10 ways coronavirus could forever change the future of travel
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When the coronavirus releases its grip and we slowly start to emerge from quarantine, the world we see won’t look the same as it did when we entered a quasi-hibernation in March 2020. When we can begin to reenter society, will face masks be as ubiquitous across the U.S. as jeans? Will we all have secret stashes of toilet paper and Lysol wipes tucked away, just in case? Will we ever stop jumping when someone near us coughs or sneezes? Many of these — and other even more pressing questions — don’t yet have firm answers.
But we do know that the coronavirus will certainly change the future of travel.
From how we book, to where we go, to why we travel, our seat selections on the plane and what financial and safety risks we’re willing to assume, we’ll emerge from this worldwide crisis different travelers than before the pandemic began.
“As we did after Sept. 11, we will once again need to change how we travel following the coronavirus outbreak. Packing humans into small spaces like sardines and not checking people for even the most rudimentary symptoms like fever will become things of the past,” wrote TPG’s founder and CEO, Brian Kelly, in a recent article on the future of travel.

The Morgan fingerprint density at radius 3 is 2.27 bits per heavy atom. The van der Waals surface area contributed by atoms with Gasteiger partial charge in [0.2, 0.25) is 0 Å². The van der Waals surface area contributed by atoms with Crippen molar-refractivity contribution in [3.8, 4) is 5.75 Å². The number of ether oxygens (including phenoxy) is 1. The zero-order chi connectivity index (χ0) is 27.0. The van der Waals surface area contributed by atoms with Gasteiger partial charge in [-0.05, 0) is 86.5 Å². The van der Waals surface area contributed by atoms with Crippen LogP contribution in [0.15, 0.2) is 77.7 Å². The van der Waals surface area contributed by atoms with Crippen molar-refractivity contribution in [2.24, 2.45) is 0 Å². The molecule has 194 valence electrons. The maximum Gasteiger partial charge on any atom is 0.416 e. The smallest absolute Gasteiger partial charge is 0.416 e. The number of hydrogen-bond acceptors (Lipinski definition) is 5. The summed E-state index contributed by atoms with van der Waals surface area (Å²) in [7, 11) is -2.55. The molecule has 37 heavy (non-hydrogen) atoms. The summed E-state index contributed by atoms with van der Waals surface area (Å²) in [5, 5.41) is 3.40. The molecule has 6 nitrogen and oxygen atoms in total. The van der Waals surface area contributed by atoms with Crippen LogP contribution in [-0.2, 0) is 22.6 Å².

But what will change when we scan our next boarding pass and check into our next room? Here are some ways travel will change in the future.
We’ll take that dream trip
We all theoretically know that if you wait too long to take a dream trip, “someday” may never come. But now, that lesson is crystal clear.
Leisure travel went from being as popular as ever at the beginning of 2020 to grinding to a complete and indefinite halt by mid- to late-March. We’ve seen more than a hundred thousand lives cut tragically short. Those factors will combine to create a world in which travelers will no longer put off taking the trip they’ve been dreaming of for months, years or even longer — once it’s safe to explore, of course.
Whether you want to take an epic trip that needs to be booked a year in advance, fly around the world in first class, go on a safari, see the northern lights, finally take that trip to New Zealand, explore the country’s best national parks or find out for yourself just how special Hawaii is, the flip side of COVID-19 will be the motivation to finally take those dream trips we’ve all been putting off.
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Travel insurance will spike
For many travelers, relying on premium credit cards with trip protections has typically been more than enough to defend against any worst-case scenario moments.